Beer gardens are open, we can finally get a haircut and seeing people ‘for real’ is back. But offices are somewhere in between. As businesses prepare for a post-pandemic future the debate of home, office or a bit of both is reaching its peak. There are companies on both sides of the argument; Spotify and Twitter have both announced enhanced remote working packages, whilst Amazon expects most employees to be back in the office by the Autumn.
Whichever side of the debate you stand on, we can all agree that workplaces won’t be the same; 90% of businesses are planning permanent changes. Many companies seem to be leaning towards a half-and-half approach, with ‘hybrid’ being the buzzword of the season. This year’s Microsoft Ignite event was laced with messages and updates focused on the hybrid work world, with new products such as Microsoft Viva entirely geared towards supporting and engaging employees wherever they are. This sentiment is shared outside of Microsoft, with almost three-quarters of businesses planning to implement some form of hybrid policy.
The key to moving forwards in this new world of work will be how new policies are enforced. Will ‘you must be in the office five days a week’ become ‘you must be in the office three days a week’? Or will it be down to employee choice?
A recent Zoom survey tells us that 35% of us prefer a strict all-office or all-remote work model, with more people preferring to work entirely from an office than entirely from home. However, the majority leaned towards a hybrid model (65%), with an almost even split between preference of time spent at home vs time spent in the office. What this really tells us is that employees want the choice.
For many, choice is the draw of remote working – having the option to work in the environment that suits them best, at a time that suits them best, whilst allowing more time for non-work-related activities. During the pandemic, that choice was removed. Remote working became a necessity, without many of the benefits. We couldn’t work from coffee shops or friends’ houses, we couldn’t break up the day with a gym class and we couldn’t separate work from home. Normal-world remote working will offer a lot more freedom than pandemic-world remote working. Those working from home for the first time under lockdown conditions will have had a less-than-optimal experience, which in some cases has led to a desire to return to the office.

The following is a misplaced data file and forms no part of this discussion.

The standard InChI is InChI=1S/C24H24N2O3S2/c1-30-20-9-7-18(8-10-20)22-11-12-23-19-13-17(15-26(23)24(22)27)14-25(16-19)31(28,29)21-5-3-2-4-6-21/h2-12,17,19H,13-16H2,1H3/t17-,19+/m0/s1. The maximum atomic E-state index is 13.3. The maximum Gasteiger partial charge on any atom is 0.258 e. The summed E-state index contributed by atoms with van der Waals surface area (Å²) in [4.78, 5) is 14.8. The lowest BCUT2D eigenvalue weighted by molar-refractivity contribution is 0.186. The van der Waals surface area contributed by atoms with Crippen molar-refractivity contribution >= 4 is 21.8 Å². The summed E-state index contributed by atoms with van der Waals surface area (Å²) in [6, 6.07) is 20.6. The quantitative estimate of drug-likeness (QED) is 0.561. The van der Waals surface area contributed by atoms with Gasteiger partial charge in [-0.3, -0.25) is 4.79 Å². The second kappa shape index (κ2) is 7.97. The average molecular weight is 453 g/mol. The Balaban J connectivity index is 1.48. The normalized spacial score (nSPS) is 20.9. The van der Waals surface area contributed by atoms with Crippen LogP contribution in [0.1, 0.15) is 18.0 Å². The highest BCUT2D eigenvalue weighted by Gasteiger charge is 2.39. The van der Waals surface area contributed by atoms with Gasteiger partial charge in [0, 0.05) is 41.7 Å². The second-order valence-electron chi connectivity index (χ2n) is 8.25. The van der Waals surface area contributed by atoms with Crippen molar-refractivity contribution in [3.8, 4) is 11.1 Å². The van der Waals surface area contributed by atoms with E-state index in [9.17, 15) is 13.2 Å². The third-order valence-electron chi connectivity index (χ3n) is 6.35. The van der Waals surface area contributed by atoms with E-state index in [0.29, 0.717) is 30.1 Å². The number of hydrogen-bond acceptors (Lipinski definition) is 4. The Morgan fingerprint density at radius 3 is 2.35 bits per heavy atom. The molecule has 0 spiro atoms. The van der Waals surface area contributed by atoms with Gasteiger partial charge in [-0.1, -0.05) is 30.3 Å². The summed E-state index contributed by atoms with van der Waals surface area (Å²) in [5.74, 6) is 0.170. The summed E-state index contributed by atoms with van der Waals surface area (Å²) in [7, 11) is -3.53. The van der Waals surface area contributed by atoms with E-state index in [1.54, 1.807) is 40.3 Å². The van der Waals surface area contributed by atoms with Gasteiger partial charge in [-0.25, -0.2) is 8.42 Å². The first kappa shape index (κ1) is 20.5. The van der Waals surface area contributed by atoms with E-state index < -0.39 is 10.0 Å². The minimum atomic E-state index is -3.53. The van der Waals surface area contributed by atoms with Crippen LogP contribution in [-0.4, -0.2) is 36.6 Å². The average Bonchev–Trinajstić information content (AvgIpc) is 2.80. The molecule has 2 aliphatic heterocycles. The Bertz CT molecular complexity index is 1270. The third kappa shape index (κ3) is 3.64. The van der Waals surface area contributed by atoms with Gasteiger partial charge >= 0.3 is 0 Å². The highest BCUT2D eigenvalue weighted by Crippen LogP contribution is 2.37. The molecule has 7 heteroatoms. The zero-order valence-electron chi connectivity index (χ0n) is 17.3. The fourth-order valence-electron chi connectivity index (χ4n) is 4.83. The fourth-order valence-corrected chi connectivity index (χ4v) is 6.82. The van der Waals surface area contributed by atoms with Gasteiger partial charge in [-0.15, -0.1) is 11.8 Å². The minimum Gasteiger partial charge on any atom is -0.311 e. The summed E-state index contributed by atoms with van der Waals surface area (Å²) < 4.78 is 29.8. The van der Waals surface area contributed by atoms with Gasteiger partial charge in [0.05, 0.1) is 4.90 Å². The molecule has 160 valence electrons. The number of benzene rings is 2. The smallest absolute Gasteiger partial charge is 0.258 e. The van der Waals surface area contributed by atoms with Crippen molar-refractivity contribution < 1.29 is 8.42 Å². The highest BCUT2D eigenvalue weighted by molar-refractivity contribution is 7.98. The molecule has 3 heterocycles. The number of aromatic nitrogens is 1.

But, even with improved remote working conditions, it isn’t for everyone. Working from home can be isolating, it isn’t compatible with everyone’s living conditions, and some simply perform better in an office environment. Plus for some things, like socialising and casual communication, face-to-face is often better.
The benefits of choice-driven hybrid working is that employees can choose what suits them based on their to-do list that day, the projects they’re working on even just their mood. Research shows that there are strong preferences towards home or office based on certain activities. Most of us prefer training and collaborating in person, whilst working at home is better for avoiding distractions and focussing for extended periods of time. An enforced hybrid model that may dictate which days employees must be in the office negates many of these benefits.
As hybrid working starts to become ‘the norm’, considering employee preference will be vital. There’s no doubt it will be difficult to create policies that suit both the business, and every individual. Enforcing an all-office, all-remote, or hybrid policy will always mean that someone is unhappy. Of course, it won’t be practical for every business to entirely allow employee choice – there must always be boundaries. Nor is it feasible or realistic to be able to keep every employee happy 100% of the time, but it’s important to try. With the rise of tools like Teams, more businesses have the infrastructure to support employee choice, allowing staff to work productively wherever they are based.
At Silicon Reef, we’re all about employee choice. When possible, we’re planning to reopen our offices and allow our teams to come in as and when they wish. Like many, we’ve missed seeing each other face-to-face, and are looking forward to catching up over a coffee rather than through a screen. If you need support in preparing for a hybrid workplace, get in touch.